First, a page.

The Last of the Summer Harvest


We had our first hard frost last night. Just as the sun was setting I snuck out to the backyard to salvage any last frost-fragile offerings from my garden. I found several sweet peppers: some ripe and red, a couple in transition from green to red, and a few others still green. There were a number of tomatoes, both full size and cherry, in similar states of transition.

I love the fall. For me, it’s a season full of promise: an invigorating crispness enters the air, a new school year starts, the holidays are coming, and as the sun moves lower in the horizon the light is lovely.

My cooking undergoes a transition in fall as well. I start thinking of simmered dishes, soups and stews. Smoother, denser textures appeal to to me now: soft polenta, pureed potatoes and turnips, rutabagas, and Jerusalem artichokes. I crave gravies and slow-roasted vegetables and meats. What a fantastic season of transition and opportunity.

Take a walk. Snuggle up. Get cooking. Fall is here.

Stewed Peppers and Tomatoes over Soft Polenta

Serves 4

Ingredients for Stewed Peppers:

2 tablespoons olive oil
1 leek, cut into 1/2” thick slices, white and green as far up the stalk as soft
2 cups peppers, cored, seeded, and chopped into 1” pieces
1 cup tomatoes, peeled, seeded, coarsely diced; red and transitioning to fully red okay
1/2 cup wine (white or red), stock, or water
1 1/2” stick cinnamon
1 good-sized sprig of rosemary
dash of red chili flakes to taste
salt & pepper

Directions for Stewed Peppers:

Rinse the leek slices in a bowl of cold water. Work the slices well with your fingers to separate the individual layers of slices. Get the dirt off of the slices as you do so (leeks grow in sandy soil; there is often dirt in the layers). Once clean, lift the leeks out of the water and place them in a strainer. The heavier dirt will have fallen to the bottom of the bowl. Do not pour the cleaned leeks and the water into a strainer. You will end up with gritty leeks.

Warm a medium-sized sauté pan (skillet) over medium high heat. Once the pan is hot add the olive oil. Once that’s warm add the leeks. Stir until the leeks have softened. Do not brown them. If this happens, turn down the heat or pull the pan off the heat for a minute or two to slow the cooking process. Next, add the peppers. Stir and toss until they also soften. Add the tomatoes, cinnamon stick, rosemary, and chili flakes. Stir, bring to a boil, reduce the heat to a simmer. Partially cover the pan and simmer until the entire dish has become somewhat of a mess. Add a bit of water during the cooking process if need be. The vegetables should become very cooked down. The peppers and leeks should be soft, while the tomatoes providing a supportive flavor blanket for the entire mixture. Taste and correct the seasoning with salt and pepper.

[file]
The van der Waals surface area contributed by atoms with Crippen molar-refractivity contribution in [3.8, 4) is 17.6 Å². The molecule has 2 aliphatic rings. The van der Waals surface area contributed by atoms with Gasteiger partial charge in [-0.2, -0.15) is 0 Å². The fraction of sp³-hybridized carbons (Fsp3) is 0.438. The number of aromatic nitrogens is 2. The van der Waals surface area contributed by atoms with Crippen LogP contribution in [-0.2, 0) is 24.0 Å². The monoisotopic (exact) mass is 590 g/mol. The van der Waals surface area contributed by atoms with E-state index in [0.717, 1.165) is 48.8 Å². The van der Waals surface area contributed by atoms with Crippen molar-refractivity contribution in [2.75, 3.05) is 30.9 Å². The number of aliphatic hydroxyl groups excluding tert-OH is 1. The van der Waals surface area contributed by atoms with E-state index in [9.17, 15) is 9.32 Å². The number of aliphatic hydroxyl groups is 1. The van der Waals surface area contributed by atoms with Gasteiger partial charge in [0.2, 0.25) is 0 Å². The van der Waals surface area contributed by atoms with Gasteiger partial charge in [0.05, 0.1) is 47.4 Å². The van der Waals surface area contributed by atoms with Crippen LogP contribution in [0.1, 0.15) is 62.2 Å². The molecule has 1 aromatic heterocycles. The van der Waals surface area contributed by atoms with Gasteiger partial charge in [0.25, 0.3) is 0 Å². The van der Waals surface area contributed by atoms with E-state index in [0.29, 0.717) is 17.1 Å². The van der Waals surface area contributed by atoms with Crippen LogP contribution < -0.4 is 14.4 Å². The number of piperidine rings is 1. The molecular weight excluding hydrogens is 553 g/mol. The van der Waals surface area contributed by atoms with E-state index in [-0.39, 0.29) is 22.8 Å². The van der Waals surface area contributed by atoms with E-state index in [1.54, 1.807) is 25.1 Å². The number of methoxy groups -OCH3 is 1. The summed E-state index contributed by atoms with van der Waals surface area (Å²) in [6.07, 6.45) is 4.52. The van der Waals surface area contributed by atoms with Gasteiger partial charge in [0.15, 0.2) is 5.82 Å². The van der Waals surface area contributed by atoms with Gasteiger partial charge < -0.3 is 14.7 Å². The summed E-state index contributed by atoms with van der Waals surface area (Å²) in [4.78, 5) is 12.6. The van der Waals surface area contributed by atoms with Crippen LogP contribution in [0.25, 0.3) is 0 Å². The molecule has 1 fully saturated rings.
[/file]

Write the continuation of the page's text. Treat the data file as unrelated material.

Ingredients for Polenta*:
1/2 cup medium ground cornmeal
1 cup stock, meat or vegetable
1/2 cup water
1/2 cup milk or cream (you may omit this and use more water or stock instead)
salt & pepper

Directions for Polenta:

Bring stock and water to a boil in a small saucepan. Combine cornmeal and milk. When the stock has come to a boil whisk in the cornmeal mixture, stirring constantly. Continue stirring until the cornmeal mixture comes to a full boil. Big air bubbles of molten cornmeal porridge will occur. Watch out! Don’t get burned by the flying mixture. Immediately reduce the heat under the pot. Put the cornmeal mixture over a double boiler. Cover. Simmer for 1 hour. Stir occasionally if you can’t resist, but it’s not necessary. The polenta is done when it no longer tastes bitter.

Correct the seasoning with salt and pepper. Don’t be shy, porridge-y dishes like polenta need a lot of salt. You want to have every layer of your finished product as complete in taste and seasoning as possible. Each layer should be able to stand on its own so that, once combined, the dish will be balanced.

My suggestion is to serve this dish in bowls. Scoop servings of polenta into your serving bowls. Spoon the warm peppers on top. Garnish with additional sprigs of rosemary if available.

Satisfying fall food.

*I like to use chicken stock and milk in my polenta, but if you want to keep the dish vegetarian or vegan substitute vegetable stock and use water instead of milk.

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